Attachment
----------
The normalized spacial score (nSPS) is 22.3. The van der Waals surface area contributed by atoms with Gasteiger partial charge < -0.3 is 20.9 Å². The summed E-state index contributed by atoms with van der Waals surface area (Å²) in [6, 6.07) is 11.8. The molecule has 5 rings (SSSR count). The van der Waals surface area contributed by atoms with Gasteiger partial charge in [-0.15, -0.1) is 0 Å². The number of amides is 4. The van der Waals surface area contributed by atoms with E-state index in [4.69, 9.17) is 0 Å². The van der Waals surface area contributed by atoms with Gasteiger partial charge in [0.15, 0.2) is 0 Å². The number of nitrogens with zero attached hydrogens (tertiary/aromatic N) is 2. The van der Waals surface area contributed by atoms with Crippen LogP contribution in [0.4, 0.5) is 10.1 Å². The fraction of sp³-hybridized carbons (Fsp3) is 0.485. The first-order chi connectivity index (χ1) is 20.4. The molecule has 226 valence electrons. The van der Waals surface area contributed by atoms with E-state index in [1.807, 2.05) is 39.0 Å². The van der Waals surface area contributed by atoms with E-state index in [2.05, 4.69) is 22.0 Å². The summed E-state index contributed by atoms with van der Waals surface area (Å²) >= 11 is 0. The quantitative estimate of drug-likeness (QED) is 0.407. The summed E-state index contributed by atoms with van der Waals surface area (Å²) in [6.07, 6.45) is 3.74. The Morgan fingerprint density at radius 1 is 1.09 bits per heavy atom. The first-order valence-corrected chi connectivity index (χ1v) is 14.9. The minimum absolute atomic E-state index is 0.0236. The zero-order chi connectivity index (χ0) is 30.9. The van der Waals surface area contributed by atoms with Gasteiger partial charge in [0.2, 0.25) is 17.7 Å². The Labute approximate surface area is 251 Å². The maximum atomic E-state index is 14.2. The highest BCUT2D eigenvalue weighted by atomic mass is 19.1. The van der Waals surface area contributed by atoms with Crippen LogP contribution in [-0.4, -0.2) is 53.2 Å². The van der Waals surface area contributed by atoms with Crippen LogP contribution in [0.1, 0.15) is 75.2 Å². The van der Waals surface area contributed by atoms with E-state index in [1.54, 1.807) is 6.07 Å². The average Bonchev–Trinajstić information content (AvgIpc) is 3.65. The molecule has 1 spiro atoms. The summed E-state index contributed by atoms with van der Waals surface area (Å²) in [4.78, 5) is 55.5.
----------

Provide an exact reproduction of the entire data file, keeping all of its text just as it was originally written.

The normalized spacial score (nSPS) is 22.3. The van der Waals surface area contributed by atoms with Gasteiger partial charge < -0.3 is 20.9 Å². The summed E-state index contributed by atoms with van der Waals surface area (Å²) in [6, 6.07) is 11.8. The molecule has 5 rings (SSSR count). The van der Waals surface area contributed by atoms with Gasteiger partial charge in [-0.15, -0.1) is 0 Å². The number of amides is 4. The van der Waals surface area contributed by atoms with E-state index in [4.69, 9.17) is 0 Å². The van der Waals surface area contributed by atoms with Gasteiger partial charge in [0.15, 0.2) is 0 Å². The number of nitrogens with zero attached hydrogens (tertiary/aromatic N) is 2. The van der Waals surface area contributed by atoms with Crippen LogP contribution in [0.4, 0.5) is 10.1 Å². The fraction of sp³-hybridized carbons (Fsp3) is 0.485. The first-order chi connectivity index (χ1) is 20.4. The molecule has 226 valence electrons. The van der Waals surface area contributed by atoms with E-state index in [1.807, 2.05) is 39.0 Å². The van der Waals surface area contributed by atoms with E-state index in [2.05, 4.69) is 22.0 Å². The summed E-state index contributed by atoms with van der Waals surface area (Å²) >= 11 is 0. The quantitative estimate of drug-likeness (QED) is 0.407. The summed E-state index contributed by atoms with van der Waals surface area (Å²) in [6.07, 6.45) is 3.74. The Morgan fingerprint density at radius 1 is 1.09 bits per heavy atom. The first-order valence-corrected chi connectivity index (χ1v) is 14.9. The minimum absolute atomic E-state index is 0.0236. The zero-order chi connectivity index (χ0) is 30.9. The van der Waals surface area contributed by atoms with Gasteiger partial charge in [0.2, 0.25) is 17.7 Å². The Labute approximate surface area is 251 Å². The maximum atomic E-state index is 14.2. The highest BCUT2D eigenvalue weighted by atomic mass is 19.1. The van der Waals surface area contributed by atoms with Crippen LogP contribution in [-0.4, -0.2) is 53.2 Å². The van der Waals surface area contributed by atoms with Crippen LogP contribution in [0.1, 0.15) is 75.2 Å². The van der Waals surface area contributed by atoms with E-state index in [1.54, 1.807) is 6.07 Å². The average Bonchev–Trinajstić information content (AvgIpc) is 3.65. The molecule has 1 spiro atoms. The summed E-state index contributed by atoms with van der Waals surface area (Å²) in [4.78, 5) is 55.5.